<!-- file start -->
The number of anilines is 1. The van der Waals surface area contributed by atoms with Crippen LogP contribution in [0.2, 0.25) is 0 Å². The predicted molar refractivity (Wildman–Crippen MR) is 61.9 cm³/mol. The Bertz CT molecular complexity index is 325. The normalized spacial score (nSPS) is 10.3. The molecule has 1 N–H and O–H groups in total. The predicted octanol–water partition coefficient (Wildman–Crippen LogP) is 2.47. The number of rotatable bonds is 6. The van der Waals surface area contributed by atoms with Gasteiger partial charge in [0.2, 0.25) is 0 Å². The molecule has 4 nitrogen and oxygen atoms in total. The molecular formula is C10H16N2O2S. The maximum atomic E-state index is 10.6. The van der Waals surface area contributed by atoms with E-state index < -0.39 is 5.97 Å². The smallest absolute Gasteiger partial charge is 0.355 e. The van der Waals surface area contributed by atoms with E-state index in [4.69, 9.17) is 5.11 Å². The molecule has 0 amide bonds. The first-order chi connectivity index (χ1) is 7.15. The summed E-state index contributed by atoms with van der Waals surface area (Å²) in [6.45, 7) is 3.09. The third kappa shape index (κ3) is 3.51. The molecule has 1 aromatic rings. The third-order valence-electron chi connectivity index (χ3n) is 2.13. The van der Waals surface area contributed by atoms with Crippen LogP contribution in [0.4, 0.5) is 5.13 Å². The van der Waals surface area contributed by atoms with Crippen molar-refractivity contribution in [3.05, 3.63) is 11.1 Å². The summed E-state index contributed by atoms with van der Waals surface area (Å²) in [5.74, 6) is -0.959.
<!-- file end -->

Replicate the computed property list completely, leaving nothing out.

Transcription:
The number of anilines is 1. The van der Waals surface area contributed by atoms with Crippen LogP contribution in [0.2, 0.25) is 0 Å². The predicted molar refractivity (Wildman–Crippen MR) is 61.9 cm³/mol. The Bertz CT molecular complexity index is 325. The normalized spacial score (nSPS) is 10.3. The molecule has 1 N–H and O–H groups in total. The predicted octanol–water partition coefficient (Wildman–Crippen LogP) is 2.47. The number of rotatable bonds is 6. The van der Waals surface area contributed by atoms with Gasteiger partial charge in [0.2, 0.25) is 0 Å². The molecule has 4 nitrogen and oxygen atoms in total. The molecular formula is C10H16N2O2S. The maximum atomic E-state index is 10.6. The van der Waals surface area contributed by atoms with E-state index < -0.39 is 5.97 Å². The smallest absolute Gasteiger partial charge is 0.355 e. The van der Waals surface area contributed by atoms with E-state index in [4.69, 9.17) is 5.11 Å². The molecule has 0 amide bonds. The first-order chi connectivity index (χ1) is 7.15. The summed E-state index contributed by atoms with van der Waals surface area (Å²) in [6.45, 7) is 3.09. The third kappa shape index (κ3) is 3.51. The molecule has 1 aromatic rings. The third-order valence-electron chi connectivity index (χ3n) is 2.13. The van der Waals surface area contributed by atoms with Crippen LogP contribution in [0.4, 0.5) is 5.13 Å². The van der Waals surface area contributed by atoms with Crippen molar-refractivity contribution in [3.05, 3.63) is 11.1 Å². The summed E-state index contributed by atoms with van der Waals surface area (Å²) in [5.74, 6) is -0.959.